SUNDERLAND legend Niall Quinn was guest of honour at the official re-opening of a £7.5m school.
The former Republic or Ireland international, who is now a respected television pundit, saw first-hand the transformation at Wellfield Community School, in Wingate.
Under the guidance of headteacher Linda Rodham the school has undergone a £7.5m re-building and re-furbishment programme over the past two years.
The school has also been totally rebranded with a new uniform and GCSE results have improved year-on-year with a strong emphasis on English and Mathematics, which are now above national averages.
Four terms after the school was classed as “inadequate” by Ofsted, Wellfield recently achieved a judgement of ‘good’ with outstanding features for safety following the full inspection in March this year - one of the quickest turnarounds in the country.
Mrs Rodham said: “It has been a long journey but a lot has been achieved in a short period of time.
“The main driving force for us is no one should have to travel miles to attend a good school.
“The community deserve an outstanding educational environment on their doorstep with excellent opportunities for students.”
Quinn, who also spent time as chairman of the Black Cats after hanging up his boots, said: “This school is a wonderful success story.
“When you see what it was like a few years ago with morale low etc it is a little bit like a club that was down the bottom of the Conference making its way up to the Premier League.
“That is how it feels now and there is a great set of people here.
“It was great to visit the school and it is a big lift for the local area, what has happened here.
“There were a few Sunderland fans that I spoke to, although some of the younger ones had to be told about me!”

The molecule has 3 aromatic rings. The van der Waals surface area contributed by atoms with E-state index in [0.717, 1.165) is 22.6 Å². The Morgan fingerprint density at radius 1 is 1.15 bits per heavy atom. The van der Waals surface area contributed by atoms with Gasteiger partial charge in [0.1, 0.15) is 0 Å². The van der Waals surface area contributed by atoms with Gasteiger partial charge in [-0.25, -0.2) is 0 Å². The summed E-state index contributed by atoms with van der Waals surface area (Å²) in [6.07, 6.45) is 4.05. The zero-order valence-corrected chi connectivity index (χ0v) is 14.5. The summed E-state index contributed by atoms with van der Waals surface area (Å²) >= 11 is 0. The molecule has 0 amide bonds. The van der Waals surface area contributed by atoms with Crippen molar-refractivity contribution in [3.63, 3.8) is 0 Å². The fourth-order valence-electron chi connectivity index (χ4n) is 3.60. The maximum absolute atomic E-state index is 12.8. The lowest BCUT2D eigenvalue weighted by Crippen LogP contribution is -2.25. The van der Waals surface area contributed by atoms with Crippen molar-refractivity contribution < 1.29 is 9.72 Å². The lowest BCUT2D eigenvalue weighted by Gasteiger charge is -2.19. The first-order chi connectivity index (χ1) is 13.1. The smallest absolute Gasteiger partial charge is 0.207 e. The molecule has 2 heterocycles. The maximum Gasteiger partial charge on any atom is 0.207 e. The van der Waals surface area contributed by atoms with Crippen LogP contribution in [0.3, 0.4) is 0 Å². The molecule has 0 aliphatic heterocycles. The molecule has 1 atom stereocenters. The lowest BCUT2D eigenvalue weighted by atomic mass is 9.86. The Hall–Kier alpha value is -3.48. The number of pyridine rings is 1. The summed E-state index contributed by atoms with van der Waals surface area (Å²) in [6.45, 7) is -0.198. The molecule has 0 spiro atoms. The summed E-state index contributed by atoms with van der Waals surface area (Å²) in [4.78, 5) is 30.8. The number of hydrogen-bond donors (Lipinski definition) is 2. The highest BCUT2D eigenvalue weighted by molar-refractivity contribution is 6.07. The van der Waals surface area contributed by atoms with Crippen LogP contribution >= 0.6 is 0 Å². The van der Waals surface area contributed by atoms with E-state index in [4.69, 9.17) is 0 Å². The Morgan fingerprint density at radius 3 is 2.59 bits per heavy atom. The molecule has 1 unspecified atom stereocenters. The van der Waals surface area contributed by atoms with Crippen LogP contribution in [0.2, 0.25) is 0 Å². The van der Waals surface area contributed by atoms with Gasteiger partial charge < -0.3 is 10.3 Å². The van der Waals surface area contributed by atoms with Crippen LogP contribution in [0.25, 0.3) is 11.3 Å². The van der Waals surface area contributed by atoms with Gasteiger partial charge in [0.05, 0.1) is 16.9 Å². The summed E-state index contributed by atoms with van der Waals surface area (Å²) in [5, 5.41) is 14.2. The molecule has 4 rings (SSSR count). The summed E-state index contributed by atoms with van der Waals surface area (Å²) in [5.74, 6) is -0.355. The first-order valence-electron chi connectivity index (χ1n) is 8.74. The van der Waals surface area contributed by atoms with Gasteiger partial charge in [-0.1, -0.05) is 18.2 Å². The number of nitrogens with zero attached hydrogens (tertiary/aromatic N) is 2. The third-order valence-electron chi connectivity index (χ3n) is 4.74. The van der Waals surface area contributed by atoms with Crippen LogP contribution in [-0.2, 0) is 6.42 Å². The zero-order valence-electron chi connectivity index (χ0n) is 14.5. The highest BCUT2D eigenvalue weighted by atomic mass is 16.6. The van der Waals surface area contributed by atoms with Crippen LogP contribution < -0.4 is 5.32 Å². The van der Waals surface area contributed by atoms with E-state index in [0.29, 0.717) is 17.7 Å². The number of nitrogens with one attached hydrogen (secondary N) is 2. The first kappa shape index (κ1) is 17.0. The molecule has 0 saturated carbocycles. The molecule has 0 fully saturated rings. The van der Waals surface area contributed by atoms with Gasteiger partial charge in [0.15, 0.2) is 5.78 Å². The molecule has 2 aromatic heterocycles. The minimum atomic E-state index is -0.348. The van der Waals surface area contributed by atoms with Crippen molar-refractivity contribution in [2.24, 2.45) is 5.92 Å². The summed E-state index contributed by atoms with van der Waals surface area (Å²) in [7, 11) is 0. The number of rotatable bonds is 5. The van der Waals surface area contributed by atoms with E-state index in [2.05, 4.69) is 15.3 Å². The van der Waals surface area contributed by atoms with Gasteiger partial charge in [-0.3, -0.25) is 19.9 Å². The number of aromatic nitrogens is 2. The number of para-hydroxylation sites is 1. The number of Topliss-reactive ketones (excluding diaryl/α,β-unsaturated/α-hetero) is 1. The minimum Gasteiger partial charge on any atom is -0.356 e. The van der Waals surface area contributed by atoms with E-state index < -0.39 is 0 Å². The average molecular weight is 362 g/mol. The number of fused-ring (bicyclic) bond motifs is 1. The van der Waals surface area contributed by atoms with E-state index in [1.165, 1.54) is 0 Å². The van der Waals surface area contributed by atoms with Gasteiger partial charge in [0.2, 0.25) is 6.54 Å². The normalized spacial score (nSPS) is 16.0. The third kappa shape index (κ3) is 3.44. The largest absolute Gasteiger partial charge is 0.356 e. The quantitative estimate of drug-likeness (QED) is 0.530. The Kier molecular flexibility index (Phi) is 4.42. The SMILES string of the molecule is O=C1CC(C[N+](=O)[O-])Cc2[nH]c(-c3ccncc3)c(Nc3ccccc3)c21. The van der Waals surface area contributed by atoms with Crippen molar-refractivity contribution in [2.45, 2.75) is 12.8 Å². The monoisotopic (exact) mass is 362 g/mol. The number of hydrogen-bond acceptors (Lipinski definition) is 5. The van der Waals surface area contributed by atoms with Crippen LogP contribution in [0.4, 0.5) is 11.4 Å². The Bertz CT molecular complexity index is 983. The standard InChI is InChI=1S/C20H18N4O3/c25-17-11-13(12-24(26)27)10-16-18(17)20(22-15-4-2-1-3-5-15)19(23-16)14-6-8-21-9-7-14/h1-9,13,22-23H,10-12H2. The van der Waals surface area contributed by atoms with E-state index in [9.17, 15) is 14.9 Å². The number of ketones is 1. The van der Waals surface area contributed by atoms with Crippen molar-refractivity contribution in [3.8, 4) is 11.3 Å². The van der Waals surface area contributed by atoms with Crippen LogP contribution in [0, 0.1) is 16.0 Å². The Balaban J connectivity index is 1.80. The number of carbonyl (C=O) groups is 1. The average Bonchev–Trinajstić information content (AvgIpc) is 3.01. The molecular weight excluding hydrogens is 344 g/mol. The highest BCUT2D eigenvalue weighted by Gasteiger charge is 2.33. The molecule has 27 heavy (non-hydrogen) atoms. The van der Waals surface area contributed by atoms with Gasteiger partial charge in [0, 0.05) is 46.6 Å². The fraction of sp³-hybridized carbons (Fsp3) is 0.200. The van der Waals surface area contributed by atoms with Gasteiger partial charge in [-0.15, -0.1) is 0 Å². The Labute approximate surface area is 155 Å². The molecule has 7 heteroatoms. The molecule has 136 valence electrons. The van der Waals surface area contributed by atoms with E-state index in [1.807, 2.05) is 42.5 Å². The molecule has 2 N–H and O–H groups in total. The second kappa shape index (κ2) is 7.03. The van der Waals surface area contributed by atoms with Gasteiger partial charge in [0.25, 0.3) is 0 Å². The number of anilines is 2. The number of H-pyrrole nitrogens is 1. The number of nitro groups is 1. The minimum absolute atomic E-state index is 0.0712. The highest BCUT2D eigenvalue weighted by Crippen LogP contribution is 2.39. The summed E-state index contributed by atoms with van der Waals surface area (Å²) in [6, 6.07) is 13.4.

Quinn, who scored 61 goals in 203 appearances for the Black Cats between 1996 and 2002, spent the morning at the school to mark its official re-opening.
He spent time with the head, pupils, staff and governors and visited a number of lessons as well as watching an exhibition from pupils who have weekly coaching sessions in the Martin Gray Football Academy, based at Darlington College.
Mrs Rodham said: “We use the academy to raise sporting and educational aspirations.
“The students get to play football, meet the players, watch big games and receive professional coaching but, in return, they have to do their homework and behave positively.”
As well as the Martin Gray Football Academy, which offers BTEC football courses at four other schools in County Durham, Wellfield has a strong link with a project close to Quinn’s heart, the Sunderland AFC Foundation, of which the retired striker remains a patron.
The foundation also visits the school to provide weekly lessons and pupils are entering a national competition with the Foundation as part of the Enterprise Academy at Sunderland.